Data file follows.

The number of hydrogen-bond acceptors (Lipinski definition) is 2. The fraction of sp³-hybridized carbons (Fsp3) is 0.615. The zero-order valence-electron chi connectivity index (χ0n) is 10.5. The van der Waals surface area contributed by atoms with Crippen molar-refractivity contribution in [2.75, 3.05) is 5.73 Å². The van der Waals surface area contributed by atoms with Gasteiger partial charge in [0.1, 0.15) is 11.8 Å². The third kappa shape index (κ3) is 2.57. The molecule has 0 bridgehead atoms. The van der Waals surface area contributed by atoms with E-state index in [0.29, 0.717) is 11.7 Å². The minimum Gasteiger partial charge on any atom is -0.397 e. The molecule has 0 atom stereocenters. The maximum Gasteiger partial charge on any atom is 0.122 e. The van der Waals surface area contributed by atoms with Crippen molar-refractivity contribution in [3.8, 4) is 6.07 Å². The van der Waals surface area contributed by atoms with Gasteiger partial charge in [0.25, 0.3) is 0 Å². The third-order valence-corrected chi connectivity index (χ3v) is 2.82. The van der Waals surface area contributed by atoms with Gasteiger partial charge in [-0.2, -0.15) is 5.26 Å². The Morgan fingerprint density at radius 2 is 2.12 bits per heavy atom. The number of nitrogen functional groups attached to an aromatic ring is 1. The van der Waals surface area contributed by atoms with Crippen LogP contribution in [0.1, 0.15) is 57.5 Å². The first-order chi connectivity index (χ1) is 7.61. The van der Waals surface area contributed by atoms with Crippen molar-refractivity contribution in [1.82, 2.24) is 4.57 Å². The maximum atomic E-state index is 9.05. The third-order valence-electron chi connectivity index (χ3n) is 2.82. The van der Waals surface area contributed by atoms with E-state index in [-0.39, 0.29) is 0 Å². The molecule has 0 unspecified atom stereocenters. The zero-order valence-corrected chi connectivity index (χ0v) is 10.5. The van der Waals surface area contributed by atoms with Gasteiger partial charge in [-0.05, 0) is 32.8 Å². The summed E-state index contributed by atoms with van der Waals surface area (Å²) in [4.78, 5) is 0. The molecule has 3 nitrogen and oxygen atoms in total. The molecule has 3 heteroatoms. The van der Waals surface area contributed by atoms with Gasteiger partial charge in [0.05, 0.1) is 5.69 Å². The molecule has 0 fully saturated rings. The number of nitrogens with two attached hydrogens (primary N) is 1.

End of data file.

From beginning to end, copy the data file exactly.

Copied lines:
The number of hydrogen-bond acceptors (Lipinski definition) is 2. The fraction of sp³-hybridized carbons (Fsp3) is 0.615. The zero-order valence-electron chi connectivity index (χ0n) is 10.5. The van der Waals surface area contributed by atoms with Crippen molar-refractivity contribution in [2.75, 3.05) is 5.73 Å². The van der Waals surface area contributed by atoms with Gasteiger partial charge in [0.1, 0.15) is 11.8 Å². The third kappa shape index (κ3) is 2.57. The molecule has 0 bridgehead atoms. The van der Waals surface area contributed by atoms with E-state index in [0.29, 0.717) is 11.7 Å². The minimum Gasteiger partial charge on any atom is -0.397 e. The molecule has 0 atom stereocenters. The maximum Gasteiger partial charge on any atom is 0.122 e. The van der Waals surface area contributed by atoms with Crippen molar-refractivity contribution in [3.8, 4) is 6.07 Å². The van der Waals surface area contributed by atoms with Gasteiger partial charge in [0.25, 0.3) is 0 Å². The third-order valence-corrected chi connectivity index (χ3v) is 2.82. The van der Waals surface area contributed by atoms with Gasteiger partial charge in [-0.2, -0.15) is 5.26 Å². The Morgan fingerprint density at radius 2 is 2.12 bits per heavy atom. The number of nitrogen functional groups attached to an aromatic ring is 1. The van der Waals surface area contributed by atoms with Crippen LogP contribution in [0.1, 0.15) is 57.5 Å². The first-order chi connectivity index (χ1) is 7.61. The van der Waals surface area contributed by atoms with Crippen molar-refractivity contribution in [1.82, 2.24) is 4.57 Å². The maximum atomic E-state index is 9.05. The third-order valence-electron chi connectivity index (χ3n) is 2.82. The van der Waals surface area contributed by atoms with E-state index in [-0.39, 0.29) is 0 Å². The molecule has 0 unspecified atom stereocenters. The zero-order valence-corrected chi connectivity index (χ0v) is 10.5. The van der Waals surface area contributed by atoms with Gasteiger partial charge in [-0.05, 0) is 32.8 Å². The summed E-state index contributed by atoms with van der Waals surface area (Å²) in [4.78, 5) is 0. The molecule has 3 nitrogen and oxygen atoms in total. The molecule has 3 heteroatoms. The van der Waals surface area contributed by atoms with Gasteiger partial charge in [0.05, 0.1) is 5.69 Å². The molecule has 0 fully saturated rings. The number of nitrogens with two attached hydrogens (primary N) is 1.